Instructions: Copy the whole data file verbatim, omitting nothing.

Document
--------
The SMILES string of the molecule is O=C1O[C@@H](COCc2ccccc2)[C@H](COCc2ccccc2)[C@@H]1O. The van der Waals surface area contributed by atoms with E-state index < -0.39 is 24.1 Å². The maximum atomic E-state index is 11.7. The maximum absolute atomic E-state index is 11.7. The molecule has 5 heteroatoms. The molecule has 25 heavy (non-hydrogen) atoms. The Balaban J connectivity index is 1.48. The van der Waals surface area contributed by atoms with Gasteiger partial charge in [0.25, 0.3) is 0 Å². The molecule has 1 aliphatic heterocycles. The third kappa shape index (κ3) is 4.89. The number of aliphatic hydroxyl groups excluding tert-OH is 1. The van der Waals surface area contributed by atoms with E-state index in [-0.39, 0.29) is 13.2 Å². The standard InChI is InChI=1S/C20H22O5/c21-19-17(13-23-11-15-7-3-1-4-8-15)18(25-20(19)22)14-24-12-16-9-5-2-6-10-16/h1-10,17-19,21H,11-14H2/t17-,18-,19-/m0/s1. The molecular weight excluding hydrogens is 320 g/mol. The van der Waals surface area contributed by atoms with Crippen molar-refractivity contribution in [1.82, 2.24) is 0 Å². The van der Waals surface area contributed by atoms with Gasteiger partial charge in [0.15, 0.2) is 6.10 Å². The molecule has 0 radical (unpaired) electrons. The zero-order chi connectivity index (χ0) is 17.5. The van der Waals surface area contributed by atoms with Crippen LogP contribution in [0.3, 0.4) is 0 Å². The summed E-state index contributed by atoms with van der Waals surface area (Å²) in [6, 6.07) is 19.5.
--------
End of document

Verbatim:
The SMILES string of the molecule is O=C1O[C@@H](COCc2ccccc2)[C@H](COCc2ccccc2)[C@@H]1O. The van der Waals surface area contributed by atoms with E-state index < -0.39 is 24.1 Å². The maximum atomic E-state index is 11.7. The maximum absolute atomic E-state index is 11.7. The molecule has 5 heteroatoms. The molecule has 25 heavy (non-hydrogen) atoms. The Balaban J connectivity index is 1.48. The van der Waals surface area contributed by atoms with Gasteiger partial charge in [0.25, 0.3) is 0 Å². The molecule has 1 aliphatic heterocycles. The third kappa shape index (κ3) is 4.89. The number of aliphatic hydroxyl groups excluding tert-OH is 1. The van der Waals surface area contributed by atoms with E-state index in [-0.39, 0.29) is 13.2 Å². The standard InChI is InChI=1S/C20H22O5/c21-19-17(13-23-11-15-7-3-1-4-8-15)18(25-20(19)22)14-24-12-16-9-5-2-6-10-16/h1-10,17-19,21H,11-14H2/t17-,18-,19-/m0/s1. The molecular weight excluding hydrogens is 320 g/mol. The van der Waals surface area contributed by atoms with Crippen molar-refractivity contribution in [1.82, 2.24) is 0 Å². The van der Waals surface area contributed by atoms with Gasteiger partial charge in [0.15, 0.2) is 6.10 Å². The molecule has 0 radical (unpaired) electrons. The zero-order chi connectivity index (χ0) is 17.5. The van der Waals surface area contributed by atoms with Crippen LogP contribution in [0.3, 0.4) is 0 Å². The summed E-state index contributed by atoms with van der Waals surface area (Å²) in [6, 6.07) is 19.5.